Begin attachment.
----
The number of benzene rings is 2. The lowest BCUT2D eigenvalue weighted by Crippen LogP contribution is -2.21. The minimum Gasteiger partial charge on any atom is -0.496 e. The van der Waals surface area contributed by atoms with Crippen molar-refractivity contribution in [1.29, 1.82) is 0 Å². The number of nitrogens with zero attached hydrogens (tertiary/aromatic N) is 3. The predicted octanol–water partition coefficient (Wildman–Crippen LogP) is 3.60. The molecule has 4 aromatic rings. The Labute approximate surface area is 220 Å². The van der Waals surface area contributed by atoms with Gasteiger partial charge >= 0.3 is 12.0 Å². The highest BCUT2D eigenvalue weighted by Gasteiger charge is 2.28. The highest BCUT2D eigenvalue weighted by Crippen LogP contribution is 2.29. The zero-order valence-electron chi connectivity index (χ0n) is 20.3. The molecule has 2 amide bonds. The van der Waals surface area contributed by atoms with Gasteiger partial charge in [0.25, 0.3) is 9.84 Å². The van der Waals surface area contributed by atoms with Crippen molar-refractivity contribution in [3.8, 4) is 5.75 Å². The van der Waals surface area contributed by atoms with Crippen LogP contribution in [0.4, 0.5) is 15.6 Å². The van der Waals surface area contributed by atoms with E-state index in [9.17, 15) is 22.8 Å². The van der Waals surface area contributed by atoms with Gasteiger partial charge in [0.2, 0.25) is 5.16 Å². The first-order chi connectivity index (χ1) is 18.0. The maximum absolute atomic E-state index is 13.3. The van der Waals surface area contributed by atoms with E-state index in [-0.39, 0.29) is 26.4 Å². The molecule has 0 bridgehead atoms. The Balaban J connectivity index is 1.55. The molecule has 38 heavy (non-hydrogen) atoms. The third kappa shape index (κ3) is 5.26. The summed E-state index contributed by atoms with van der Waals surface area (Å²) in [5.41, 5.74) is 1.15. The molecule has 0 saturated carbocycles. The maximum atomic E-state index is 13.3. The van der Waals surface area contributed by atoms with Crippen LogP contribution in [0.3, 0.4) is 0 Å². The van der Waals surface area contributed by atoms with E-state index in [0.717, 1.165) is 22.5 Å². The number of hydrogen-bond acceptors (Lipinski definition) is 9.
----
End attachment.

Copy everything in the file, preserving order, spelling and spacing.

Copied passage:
The number of benzene rings is 2. The lowest BCUT2D eigenvalue weighted by Crippen LogP contribution is -2.21. The minimum Gasteiger partial charge on any atom is -0.496 e. The van der Waals surface area contributed by atoms with Crippen molar-refractivity contribution in [1.29, 1.82) is 0 Å². The number of nitrogens with zero attached hydrogens (tertiary/aromatic N) is 3. The predicted octanol–water partition coefficient (Wildman–Crippen LogP) is 3.60. The molecule has 4 aromatic rings. The Labute approximate surface area is 220 Å². The van der Waals surface area contributed by atoms with Gasteiger partial charge >= 0.3 is 12.0 Å². The highest BCUT2D eigenvalue weighted by Gasteiger charge is 2.28. The highest BCUT2D eigenvalue weighted by Crippen LogP contribution is 2.29. The zero-order valence-electron chi connectivity index (χ0n) is 20.3. The molecule has 2 amide bonds. The van der Waals surface area contributed by atoms with Gasteiger partial charge in [0.25, 0.3) is 9.84 Å². The van der Waals surface area contributed by atoms with Crippen molar-refractivity contribution in [3.8, 4) is 5.75 Å². The van der Waals surface area contributed by atoms with Crippen LogP contribution in [0.4, 0.5) is 15.6 Å². The van der Waals surface area contributed by atoms with E-state index in [9.17, 15) is 22.8 Å². The van der Waals surface area contributed by atoms with Gasteiger partial charge in [0.2, 0.25) is 5.16 Å². The first-order chi connectivity index (χ1) is 18.0. The maximum absolute atomic E-state index is 13.3. The van der Waals surface area contributed by atoms with E-state index in [-0.39, 0.29) is 26.4 Å². The molecule has 0 bridgehead atoms. The Balaban J connectivity index is 1.55. The molecule has 38 heavy (non-hydrogen) atoms. The third kappa shape index (κ3) is 5.26. The summed E-state index contributed by atoms with van der Waals surface area (Å²) in [5.41, 5.74) is 1.15. The molecule has 0 saturated carbocycles. The maximum atomic E-state index is 13.3. The van der Waals surface area contributed by atoms with Crippen LogP contribution in [0.3, 0.4) is 0 Å². The van der Waals surface area contributed by atoms with E-state index in [0.717, 1.165) is 22.5 Å². The number of hydrogen-bond acceptors (Lipinski definition) is 9.